Photo by Coralie Kourany (@ladyfromthesea)
By Alli Hayes
“Excuse me ladies, is it alright if I take my shirt off at this park?” Ironically, I am asked this question after spending a lot of time this summer talking to friends, strangers, and family about baring your chest in public. The man was visiting for Vancouver Pride, and was fresh from the airport carrying his luggage and neck pillow, looking to bask in the sun at Crab Park before his Vancouver lover arrived to pick him up.
Regardless of our society’s ever evolving mentality, it’s still common for women to feel uncomfortable baring their chest in public. Laws are not the same from region to region even in Canada, evidently this man was confirming with my friend and I due to what he knows back home for any gender.
Women’s Equality Day is this Saturday, August 26th, and naturally, Go Topless Day in Vancouver is the same day. Go Topless Day will be celebrated on Robson Street in favour of self-identifying women exercising their legal rights to be topless in public.
A recent Daily Hive Facebook post surrounding the event racked up hundreds of hateful, ignorant comments and arguments. “No one needs to see your sex organs,” one Facebook user commented. “No one will take you seriously if that’s what you’re trying to accomplish in the face of feminism,” penned another.
Fortunately for those living in B.C.and Ontario, top free laws are protected thanks to local activism.
Over the years, North American female activists and advocates have stood up over top freedom and caused attention in the press. Ironically, some of these women fell into activism after being wrongfully arrested for baring their chest. Canada’s own Gwen Jacobs was arrested during a summer day in Ontario 1991 and found guilty of committing an indecent act. Five years later, she would win a challenge against the court and top freedom was legalized in the province. During this battle the judge ruled that top freedom isn’t necessarily a sexual intent and therefore, wouldn’t be seen as indecent. In 2000, B.C.’s own topfree activist Linda Meyer had been wrongfully charged multiple times and harassed by local police. In the celebrity world, Scout Willis faced some flack (daughter of Demi Moore and Bruce Willis) in New York a couple years ago when she documented a topless day in the city in protest to Instagram’s breast censorship. Moira Johnston, also of New York, was banned from a yoga class after she took her top off in class, despite it being known that many men practice yoga without shirts on. She has since been arrested multiple times but continues to exercise her female rights to raise awareness.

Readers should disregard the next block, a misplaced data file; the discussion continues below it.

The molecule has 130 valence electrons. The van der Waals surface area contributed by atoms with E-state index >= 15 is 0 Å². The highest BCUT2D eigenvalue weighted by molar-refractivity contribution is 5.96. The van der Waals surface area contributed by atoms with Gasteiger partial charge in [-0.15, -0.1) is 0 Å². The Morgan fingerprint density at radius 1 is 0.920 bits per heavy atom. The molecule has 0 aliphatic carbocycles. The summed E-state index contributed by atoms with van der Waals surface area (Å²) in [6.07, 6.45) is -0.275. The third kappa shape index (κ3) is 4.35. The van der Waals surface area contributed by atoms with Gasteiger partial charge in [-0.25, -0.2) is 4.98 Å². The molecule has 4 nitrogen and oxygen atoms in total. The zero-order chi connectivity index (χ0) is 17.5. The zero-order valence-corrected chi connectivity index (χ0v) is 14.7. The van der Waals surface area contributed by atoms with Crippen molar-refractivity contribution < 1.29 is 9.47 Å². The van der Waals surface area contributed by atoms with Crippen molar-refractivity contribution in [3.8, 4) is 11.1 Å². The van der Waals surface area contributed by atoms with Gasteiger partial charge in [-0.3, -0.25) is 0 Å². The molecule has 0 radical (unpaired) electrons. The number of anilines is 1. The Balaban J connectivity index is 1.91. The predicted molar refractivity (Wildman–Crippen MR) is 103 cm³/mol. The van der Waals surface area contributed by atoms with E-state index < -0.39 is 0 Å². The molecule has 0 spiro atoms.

While personal motives are various, GoTopless.org has proven to be a fantastic central resource where you can look up bylaws, events, activism, and information on affiliates. You can also look up breastsarehealthy.wordpress.com for a fine perspective by gender-equality advocate Chelsea Covington, on her escapades around the U.S. and de-stigmatizing breasts as solely sexual objects. Laid out are stories, pieces of history regarding both men and women, and memorable experiences with the law on what is happening to top free choice.